In a prior blog we provided some tips on Managing HANA memory. In this article we will further explore the improvement with ESS (Embedded Statistics Service) available on HANA from SPS 7 revision 74 or higher. As a quick recap, memory consumption by the hdbstatisticsserver can be heavily impacted by the volume and frequency of various statistics collected by the HANA statistics engine, mainly the columnar tables in _SYS_STATISTICS schema. These tables provide stats for monitoring by tools such as the HANA Studio, SAP DBA Cockpit and Solution Manager, as well as external SAP management tools like IT-Conductor and HANA Management Pack for SCOM.
We've had the opportunity to work with HANA both as a Startup porting our application to HANA as well as with our SAP customers running HANA in production scale BW or ECC environments. In the R&D environment we have limited hardware capacity and thus resources, especially memory is always a constraint, so we learnt ways to monitor, and automate to optimize our performance and use of the system. In the customers' production environment, we have seen original architecture plans double in nodes and/or memory before they even got to performance testing phase.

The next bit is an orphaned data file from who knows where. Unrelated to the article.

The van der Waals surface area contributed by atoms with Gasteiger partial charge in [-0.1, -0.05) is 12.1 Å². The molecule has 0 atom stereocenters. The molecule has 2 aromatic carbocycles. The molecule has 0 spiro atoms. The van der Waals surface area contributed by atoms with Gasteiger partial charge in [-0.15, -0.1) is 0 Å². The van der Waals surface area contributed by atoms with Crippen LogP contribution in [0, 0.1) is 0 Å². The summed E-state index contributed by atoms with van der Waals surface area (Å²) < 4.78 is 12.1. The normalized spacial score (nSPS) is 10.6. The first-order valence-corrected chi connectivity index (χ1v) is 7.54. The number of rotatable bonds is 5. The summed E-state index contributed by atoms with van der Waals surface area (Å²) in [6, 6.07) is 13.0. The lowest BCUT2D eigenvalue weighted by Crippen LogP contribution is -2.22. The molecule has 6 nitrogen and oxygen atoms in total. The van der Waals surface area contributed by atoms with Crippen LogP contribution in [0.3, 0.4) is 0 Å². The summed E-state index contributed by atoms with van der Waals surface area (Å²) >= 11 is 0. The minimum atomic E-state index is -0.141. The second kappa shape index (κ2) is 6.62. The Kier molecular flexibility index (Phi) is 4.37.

As far back as I can remember, and that's more than 20 years working in SAP Basis, since the days of R/3, there's always been this 2 second average response time per dialog step (or simply 2 second response) benchmark as acceptable performance of an SAP OLTP system. Depending on the customer, some will tweak that to fit their business, and I have seen it range from 0.5 second to as high as 5 seconds. Honestly, it's a misleading indicator of performance because on any given mid-size SAP ECC production system with about 500 concurrent users, that number quickly becomes a useless measure with more transaction mix between SAP and custom code. To put it into perspective, a system may have a 0.5 second response time, but there are constant complaints from users with bad response times. Why? It's the law of averages. The more number of small transactions there are (those who run relatively quick), the more they bring down the system average into an attractive average response time, even though there are transactions that run forever and frustrate the hell out of those users who need to run them as part of their daily business process. It's because dialog steps are not created equal.